In an impressive public market debut, Swedish private equity firm
EQT saw its shares gain more than 30% in its first day of trading on
Nasdaq Stockholm. Its share price jumped from 67 Swedish kronor (around $6.93) to 90 Swedish kronor by the end of the day.
EQT's market cap, meanwhile, soared from 63.8 billion Swedish kronor to 85.7 billion Swedish kronor. The offering, which was more than 10 times oversubscribed and priced at the top end of the indicative range, is one of the largest involving a private equity firm in years.
Not only is EQT's IPO one of the strongest European debuts this year, but it has also broken something of a curse afflicting PE firms going public. Back in 2012, both
The Carlyle Group had lackluster IPOs, while
Apollo Global Management CEO Leon Black reportedly said at the Bloomberg Invest Conference in June that he regretted taking his company public back in 2011. EQT's listing also dwarfs that of another European PE firm that listed recently,
Tikehau Capital, which achieved a market cap of €1.5 billion (around $1.65 billion) in 2017.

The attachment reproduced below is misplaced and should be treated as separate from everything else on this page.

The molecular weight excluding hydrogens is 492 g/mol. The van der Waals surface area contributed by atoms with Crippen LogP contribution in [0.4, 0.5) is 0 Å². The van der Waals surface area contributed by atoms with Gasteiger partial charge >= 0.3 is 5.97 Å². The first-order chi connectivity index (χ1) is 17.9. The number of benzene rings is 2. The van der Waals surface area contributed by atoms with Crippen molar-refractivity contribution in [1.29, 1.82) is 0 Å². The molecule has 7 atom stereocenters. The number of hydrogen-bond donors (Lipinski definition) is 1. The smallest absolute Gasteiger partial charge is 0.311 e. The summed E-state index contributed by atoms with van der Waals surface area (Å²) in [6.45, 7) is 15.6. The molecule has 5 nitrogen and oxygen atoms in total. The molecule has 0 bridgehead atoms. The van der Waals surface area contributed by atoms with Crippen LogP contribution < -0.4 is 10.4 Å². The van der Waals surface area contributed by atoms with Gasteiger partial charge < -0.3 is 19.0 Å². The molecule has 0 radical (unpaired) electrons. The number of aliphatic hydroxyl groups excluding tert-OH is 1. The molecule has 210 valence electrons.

"The IPO of EQT has reached the finishing line, but for us, this is merely a watering station en route into the future," said Conni Jonsson, chairman and founder of EQT, in a statement.
The PE firm, being one of Europe's largest and oldest, is something of an outlier. Founded in 1994, EQT evolved from an exclusively Nordic-focused GP—serving essentially as a family office for the Wallenberg family of industrialists—to Europe's second-largest PE firm with around €40 billion in assets under management. It closed its first fund on 3.2 billion Swedish kronor in 1995 and its eighth flagship vehicle gathered €10.75 billion last year. The firm generated 1H 2019 revenue of €295.2 million and EBITDA of €140 million, and conducts business through offices across 15 countries.
The float, which represents 20% of business, gives EQT 5.8 billion Swedish kronor in new capital before issue costs are factored in. Following the sale, Investor AB—the investment vehicle of the founding family, the Wallenbergs—owns 18.5% of the firm, but said it may sell as many as 2.5 million shares by October.
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